In Conversation With Beki Muinde 💬

1. Provide a short introduction to yourself and your career

I’m Beki. I was born and raised in the north of Scotland but have spent the last 25 years or so living down South. I studied Law at Oxford, and was then a corporate lawyer in London for 7 very happy years. After a career break, I decided I wanted to take a job which would let me spend more time in Africa and focus on economic development on the continent so I became Deputy General Counsel at Helios Towers plc. I’ve now been with Helios for nearly 6 years and in that time we have listed on the London Stock Exchange, more than doubled in size and I’ve had the great privilege of doing several interesting roles after Deputy GC – first joining the executive team as Director of Business Development and Regulatory Affairs and now establishing and growing our Public and Government affairs function.

2. What are the skills you think that are most needed in the workplace today?
  • A ‘can do’, positive attitude that looks for solutions and is willing to just keep going, ideally with a smile on your face.
  • Great communication skills.
  • An ability to put yourself in someone else’s shoes – empathy and high emotional intelligence can be sorely undervalued and I think they really matter, even as our lives are more and more screen-based.
3. Do you have a female role model that has inspired you in your career?

I’ve been fortunate to know and work with many brilliant women but my first role model was Betty Boothroyd. I watched her on TV when I was little and thought she was a total rock star. A professional dancer, then MP, then first female Speaker of the House of Commons: I was hugely inspired by her ‘no nonsense’ style, her confidence, her sense of fun and the manner with which she corralled the elected chamber. Watching her, I always felt that she was an example of someone who brought their whole self to work and I’m a big advocate for that kind of authenticity.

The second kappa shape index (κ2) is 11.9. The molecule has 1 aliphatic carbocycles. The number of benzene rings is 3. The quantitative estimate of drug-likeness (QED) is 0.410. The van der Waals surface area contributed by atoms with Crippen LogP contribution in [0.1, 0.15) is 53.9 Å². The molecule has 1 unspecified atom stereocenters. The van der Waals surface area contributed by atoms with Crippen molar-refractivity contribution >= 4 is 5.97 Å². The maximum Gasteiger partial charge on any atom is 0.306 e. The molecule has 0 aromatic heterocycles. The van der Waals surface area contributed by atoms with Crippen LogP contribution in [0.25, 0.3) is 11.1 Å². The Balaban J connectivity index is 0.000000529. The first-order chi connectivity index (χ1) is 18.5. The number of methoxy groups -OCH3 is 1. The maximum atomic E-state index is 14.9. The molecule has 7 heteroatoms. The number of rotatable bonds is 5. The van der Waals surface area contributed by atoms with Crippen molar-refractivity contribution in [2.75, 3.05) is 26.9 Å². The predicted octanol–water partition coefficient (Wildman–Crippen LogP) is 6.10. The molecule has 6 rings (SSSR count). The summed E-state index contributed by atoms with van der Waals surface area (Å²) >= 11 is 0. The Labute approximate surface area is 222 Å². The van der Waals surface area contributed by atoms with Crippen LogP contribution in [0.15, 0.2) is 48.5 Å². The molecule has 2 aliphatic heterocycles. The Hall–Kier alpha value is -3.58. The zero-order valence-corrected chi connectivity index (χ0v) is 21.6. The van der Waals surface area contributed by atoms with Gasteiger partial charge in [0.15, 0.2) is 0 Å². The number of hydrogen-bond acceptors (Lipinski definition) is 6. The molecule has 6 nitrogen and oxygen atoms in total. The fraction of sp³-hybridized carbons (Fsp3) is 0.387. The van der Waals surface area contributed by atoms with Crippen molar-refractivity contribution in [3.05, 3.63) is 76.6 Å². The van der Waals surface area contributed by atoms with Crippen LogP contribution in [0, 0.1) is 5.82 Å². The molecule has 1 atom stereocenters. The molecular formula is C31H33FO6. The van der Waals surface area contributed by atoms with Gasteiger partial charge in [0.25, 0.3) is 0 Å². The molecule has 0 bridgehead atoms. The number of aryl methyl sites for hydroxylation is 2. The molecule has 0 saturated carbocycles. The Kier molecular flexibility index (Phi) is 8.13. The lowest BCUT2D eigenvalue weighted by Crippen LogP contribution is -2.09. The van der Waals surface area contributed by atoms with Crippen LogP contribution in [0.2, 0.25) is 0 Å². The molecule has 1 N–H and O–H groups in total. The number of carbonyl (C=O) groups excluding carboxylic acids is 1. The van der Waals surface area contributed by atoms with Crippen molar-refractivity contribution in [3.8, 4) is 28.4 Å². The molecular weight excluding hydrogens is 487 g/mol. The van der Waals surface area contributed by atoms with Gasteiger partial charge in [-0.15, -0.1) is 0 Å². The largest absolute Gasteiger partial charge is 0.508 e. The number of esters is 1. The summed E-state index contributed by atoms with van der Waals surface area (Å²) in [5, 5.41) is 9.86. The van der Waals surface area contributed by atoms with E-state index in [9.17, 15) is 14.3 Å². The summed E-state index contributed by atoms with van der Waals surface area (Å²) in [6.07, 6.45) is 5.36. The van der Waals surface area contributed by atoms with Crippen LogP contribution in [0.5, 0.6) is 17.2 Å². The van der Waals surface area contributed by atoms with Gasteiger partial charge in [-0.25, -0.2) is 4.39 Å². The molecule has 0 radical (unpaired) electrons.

4. In your opinion, what is the best way of inspiring inclusion in the workplace?

Prioritising it from the top and demonstrating that it is a focus everywhere, from the board down. At Helios, we’ve just finished a great series of mentoring circles where the wonderful women on our board have been mentoring more junior female staff. The testimonials about the way this has increased confidence, made women focus on themselves and their own career and helped them to not feel alone are just brilliant. I think it is also important to create a culture where people feel able to be honest about where an organisation is falling short and where that sort of honesty is met with thankfulness, a desire to understand, and wherever possible, action in response. It is very powerful when organisations go beyond saying they want to hear about peoples’ experiences to truly listening, holding space for that honesty, then seeing it as an opportunity for growth.

5. How do you think the skills that are taught by Debate Mate enable inclusivity?

Where do I start! When I was a Debate Mate mentor, I saw the kids I was teaching grow in confidence, become more articulate, develop persuasion skills and build amazing verbal reasoning abilities. Having all of these weapons within one’s arsenal can have a big impact on ability to succeed in school or in work – be that at a law firm or at KFC – the skills are totally transferable. Beyond that, particularly in light of the sort of topics debated, I believe those who’ve learned through Debate Mate can leverage those skills to be agents of change and create an environment where others (even those who have not been through the Debate Mate programme) are included.

I’ve seen first hand the way Debate Mate has helped girls be more confident and feel included. I will never forget a little girl in Nepal telling me that she didn’t think she should take part in a debate because she would be disagreeing with one of the boys and that wasn’t really what she was supposed to do. By the end of the session, she was the stand-out star of the debate, popping up for Points of Information and (when they weren’t accepted) loudly explaining why her male classmates were wrong!